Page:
The centerpiece of Quentin Tarantino’s movie “Once Upon a Time … in Hollywood” is the production of a TV pilot called “Lancer,” in which B-actor Rick Dalton (Leonardo DiCaprio), is cast as the heavy opposite real-life Hollywood actor James Stacy, played by Timothy Olyphant, best known as the star of the modern-day Western “Justified” on FX.
Although DiCaprio’s character is fictitious, as is “Bounty Law,” the TV Western that made Dalton famous, “Lancer” was an actual Western that aired Tuesday nights at 7:30 for two seasons on CBS beginning in 1968. (In those days, that meant a total of 70 episodes.)
It was the story of a rancher, Murdoch Lancer (Andrew Duggan), who struggles to hang onto his San Joaquin Valley holdings with the help of his sons Scott (Wayne Maunder) and Johnny Madrid (Stacy), whose exotic name comes by way of his Mexican mother. The Maunder role is played in the movie by Luke Perry, in one of his last appearances.
In Tarantino’s film, Rick views the “Lancer” job as one more sign that his career is grinding to a halt.
In real-life, “Lancer” premiered at the tail-end of the heyday of network TV Westerns such as NBC’s “Bonanza” and ABC’s “The Big Valley.” Guest stars on “Lancer” included the popular actors of the day, such as Stefanie Powers, whose NBC series, “The Girl From U.N.C.L.E.” is reference in the movie, and Cloris Leachman, who was bound for Emmy- and Oscar-winning glory a few years later, thanks to “The Mary Tyler Moore Show” and “The Last Picture Show.”
Only one “Lancer” guest star makes a cameo appearance in “Once Upon a Time….In Hollywood,” and that’s Bruce Dern. The Oscar-nominated actor (“Nebraska”) appears as George Spahn, owner of the Hollywood ranch where “Bonanza” was shot and the Manson family freeloaded. He appeared in two episodes of “Lancer,” a year apart.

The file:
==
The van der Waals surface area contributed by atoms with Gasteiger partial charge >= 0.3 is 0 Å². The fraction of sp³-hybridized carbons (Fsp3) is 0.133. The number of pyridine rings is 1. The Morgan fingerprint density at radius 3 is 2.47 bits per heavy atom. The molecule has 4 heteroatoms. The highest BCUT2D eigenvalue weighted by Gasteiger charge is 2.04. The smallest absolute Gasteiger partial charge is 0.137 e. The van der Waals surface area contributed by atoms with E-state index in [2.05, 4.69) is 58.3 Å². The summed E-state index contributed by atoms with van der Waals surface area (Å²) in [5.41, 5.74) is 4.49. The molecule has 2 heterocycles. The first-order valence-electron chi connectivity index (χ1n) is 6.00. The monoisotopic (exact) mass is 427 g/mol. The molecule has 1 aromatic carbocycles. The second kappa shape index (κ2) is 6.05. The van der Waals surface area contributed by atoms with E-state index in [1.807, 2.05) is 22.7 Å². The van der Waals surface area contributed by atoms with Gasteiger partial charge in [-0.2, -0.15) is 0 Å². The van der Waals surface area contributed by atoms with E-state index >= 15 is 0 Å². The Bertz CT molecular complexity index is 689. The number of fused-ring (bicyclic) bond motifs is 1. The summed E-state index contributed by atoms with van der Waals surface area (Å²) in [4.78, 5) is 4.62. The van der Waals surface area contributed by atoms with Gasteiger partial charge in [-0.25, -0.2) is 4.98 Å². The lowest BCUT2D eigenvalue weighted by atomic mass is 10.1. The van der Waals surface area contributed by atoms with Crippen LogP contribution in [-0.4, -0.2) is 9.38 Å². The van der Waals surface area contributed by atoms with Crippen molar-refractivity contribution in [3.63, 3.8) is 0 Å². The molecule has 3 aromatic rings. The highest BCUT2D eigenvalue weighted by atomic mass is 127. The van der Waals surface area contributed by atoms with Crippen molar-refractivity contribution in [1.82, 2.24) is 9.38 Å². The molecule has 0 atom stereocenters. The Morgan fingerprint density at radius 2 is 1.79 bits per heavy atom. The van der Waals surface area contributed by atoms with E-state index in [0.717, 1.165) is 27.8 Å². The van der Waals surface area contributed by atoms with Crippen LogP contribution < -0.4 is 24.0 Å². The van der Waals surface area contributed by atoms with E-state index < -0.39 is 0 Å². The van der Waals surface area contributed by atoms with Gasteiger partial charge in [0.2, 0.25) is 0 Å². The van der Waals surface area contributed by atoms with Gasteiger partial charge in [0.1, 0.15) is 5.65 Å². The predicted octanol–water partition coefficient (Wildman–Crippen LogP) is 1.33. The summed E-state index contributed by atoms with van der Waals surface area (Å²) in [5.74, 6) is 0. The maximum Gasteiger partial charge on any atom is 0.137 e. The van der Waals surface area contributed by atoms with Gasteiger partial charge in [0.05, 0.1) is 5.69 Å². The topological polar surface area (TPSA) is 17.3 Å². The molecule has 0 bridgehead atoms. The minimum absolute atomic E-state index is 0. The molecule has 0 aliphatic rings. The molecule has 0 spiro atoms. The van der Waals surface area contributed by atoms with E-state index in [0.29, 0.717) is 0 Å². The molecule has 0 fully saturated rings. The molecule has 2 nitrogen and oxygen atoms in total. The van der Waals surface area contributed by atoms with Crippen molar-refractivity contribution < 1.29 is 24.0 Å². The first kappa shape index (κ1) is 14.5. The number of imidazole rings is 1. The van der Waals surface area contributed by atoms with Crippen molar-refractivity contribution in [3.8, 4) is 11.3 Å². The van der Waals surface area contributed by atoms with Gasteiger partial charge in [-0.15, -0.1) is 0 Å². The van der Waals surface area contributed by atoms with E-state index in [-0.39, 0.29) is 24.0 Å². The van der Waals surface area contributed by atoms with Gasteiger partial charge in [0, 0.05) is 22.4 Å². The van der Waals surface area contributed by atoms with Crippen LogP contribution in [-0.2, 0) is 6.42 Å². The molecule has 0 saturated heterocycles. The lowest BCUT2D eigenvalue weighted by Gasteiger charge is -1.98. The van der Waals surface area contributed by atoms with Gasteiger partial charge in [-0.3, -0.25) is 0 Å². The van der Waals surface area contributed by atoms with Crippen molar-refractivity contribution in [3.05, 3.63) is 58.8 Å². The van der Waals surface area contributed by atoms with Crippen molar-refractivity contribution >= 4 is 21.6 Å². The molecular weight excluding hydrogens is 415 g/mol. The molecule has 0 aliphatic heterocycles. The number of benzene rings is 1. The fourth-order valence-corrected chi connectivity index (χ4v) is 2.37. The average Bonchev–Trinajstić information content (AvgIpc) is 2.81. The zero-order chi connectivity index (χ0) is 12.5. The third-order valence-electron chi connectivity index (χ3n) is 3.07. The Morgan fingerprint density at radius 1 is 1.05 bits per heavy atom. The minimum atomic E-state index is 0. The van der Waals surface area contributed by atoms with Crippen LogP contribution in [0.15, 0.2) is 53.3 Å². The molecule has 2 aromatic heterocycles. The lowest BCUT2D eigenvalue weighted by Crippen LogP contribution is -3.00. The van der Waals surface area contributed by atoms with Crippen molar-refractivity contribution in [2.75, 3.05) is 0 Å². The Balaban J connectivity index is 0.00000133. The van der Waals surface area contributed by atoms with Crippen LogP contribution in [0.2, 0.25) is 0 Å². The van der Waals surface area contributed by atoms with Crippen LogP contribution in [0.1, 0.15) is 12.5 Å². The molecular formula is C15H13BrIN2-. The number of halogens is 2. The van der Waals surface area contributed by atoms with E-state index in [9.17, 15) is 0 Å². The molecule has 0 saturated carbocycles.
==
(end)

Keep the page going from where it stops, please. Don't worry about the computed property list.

When Dern, who replaced Burt Reynolds in the role after the actor’s death, read the “Once Upon a Time” script, at Tarantino’s house, the director queued up one of his “Lancer” episodes, bringing him back to his first days in Hollywood, when director Elia Kazan told him, “When you get out there you have to understand you’re not a leading man. You’re going to be the fifth cowboy from the right.”
Tarantino also showed Dern a scene he did on “The Big Valley” opposite Lee Majors, who played one of star Barbara Stanwyck’s sons. “He said it was the best 10-minute scene on television,” says Dern, 83.
Acting in Westerns was a living but so much more, he says.
“I didn’t realize Universal Pictures made 14 hours of television Westerns every week. If you died on the show, you could do a Western every year,” he says. “You could make a living doing nothing but Westerns.”
Even if he was the fifth cowboy from the right, the experience was invaluable.
“When I first came to Hollywood my generation had a privilege. We still had a chance to work with the legends. Nowadays there are no legends. No one has the privacy to be a legend anymore.”